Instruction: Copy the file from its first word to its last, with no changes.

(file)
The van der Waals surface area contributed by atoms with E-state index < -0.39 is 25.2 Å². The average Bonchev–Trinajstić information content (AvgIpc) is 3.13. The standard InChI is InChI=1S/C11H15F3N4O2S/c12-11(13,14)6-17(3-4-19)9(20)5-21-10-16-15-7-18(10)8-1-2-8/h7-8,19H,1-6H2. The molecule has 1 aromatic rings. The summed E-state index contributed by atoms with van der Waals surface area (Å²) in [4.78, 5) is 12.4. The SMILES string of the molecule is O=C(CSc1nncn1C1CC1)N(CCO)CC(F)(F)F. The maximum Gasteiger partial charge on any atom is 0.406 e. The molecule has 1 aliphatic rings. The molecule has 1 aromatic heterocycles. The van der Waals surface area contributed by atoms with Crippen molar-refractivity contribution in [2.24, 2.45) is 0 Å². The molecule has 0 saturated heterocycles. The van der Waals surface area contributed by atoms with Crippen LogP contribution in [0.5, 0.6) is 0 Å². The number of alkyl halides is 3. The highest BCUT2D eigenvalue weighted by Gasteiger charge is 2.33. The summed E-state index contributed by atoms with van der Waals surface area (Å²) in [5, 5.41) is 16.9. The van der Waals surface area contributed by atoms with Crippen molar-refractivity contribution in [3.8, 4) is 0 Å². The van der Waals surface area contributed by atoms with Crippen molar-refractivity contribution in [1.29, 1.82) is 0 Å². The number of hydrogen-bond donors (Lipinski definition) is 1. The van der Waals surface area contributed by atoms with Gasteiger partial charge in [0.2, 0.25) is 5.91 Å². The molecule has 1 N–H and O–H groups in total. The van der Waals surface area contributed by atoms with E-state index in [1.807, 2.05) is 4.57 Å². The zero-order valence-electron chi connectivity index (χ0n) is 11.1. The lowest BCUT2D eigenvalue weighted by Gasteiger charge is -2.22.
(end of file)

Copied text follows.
The van der Waals surface area contributed by atoms with E-state index < -0.39 is 25.2 Å². The average Bonchev–Trinajstić information content (AvgIpc) is 3.13. The standard InChI is InChI=1S/C11H15F3N4O2S/c12-11(13,14)6-17(3-4-19)9(20)5-21-10-16-15-7-18(10)8-1-2-8/h7-8,19H,1-6H2. The molecule has 1 aromatic rings. The summed E-state index contributed by atoms with van der Waals surface area (Å²) in [4.78, 5) is 12.4. The SMILES string of the molecule is O=C(CSc1nncn1C1CC1)N(CCO)CC(F)(F)F. The maximum Gasteiger partial charge on any atom is 0.406 e. The molecule has 1 aliphatic rings. The molecule has 1 aromatic heterocycles. The van der Waals surface area contributed by atoms with Crippen molar-refractivity contribution in [2.24, 2.45) is 0 Å². The molecule has 0 saturated heterocycles. The van der Waals surface area contributed by atoms with Crippen LogP contribution in [0.5, 0.6) is 0 Å². The number of alkyl halides is 3. The highest BCUT2D eigenvalue weighted by Gasteiger charge is 2.33. The summed E-state index contributed by atoms with van der Waals surface area (Å²) in [5, 5.41) is 16.9. The van der Waals surface area contributed by atoms with Crippen molar-refractivity contribution in [3.8, 4) is 0 Å². The van der Waals surface area contributed by atoms with Crippen molar-refractivity contribution in [1.29, 1.82) is 0 Å². The number of hydrogen-bond donors (Lipinski definition) is 1. The van der Waals surface area contributed by atoms with Gasteiger partial charge in [0.2, 0.25) is 5.91 Å². The molecule has 1 N–H and O–H groups in total. The van der Waals surface area contributed by atoms with E-state index in [1.807, 2.05) is 4.57 Å². The zero-order valence-electron chi connectivity index (χ0n) is 11.1. The lowest BCUT2D eigenvalue weighted by Gasteiger charge is -2.22.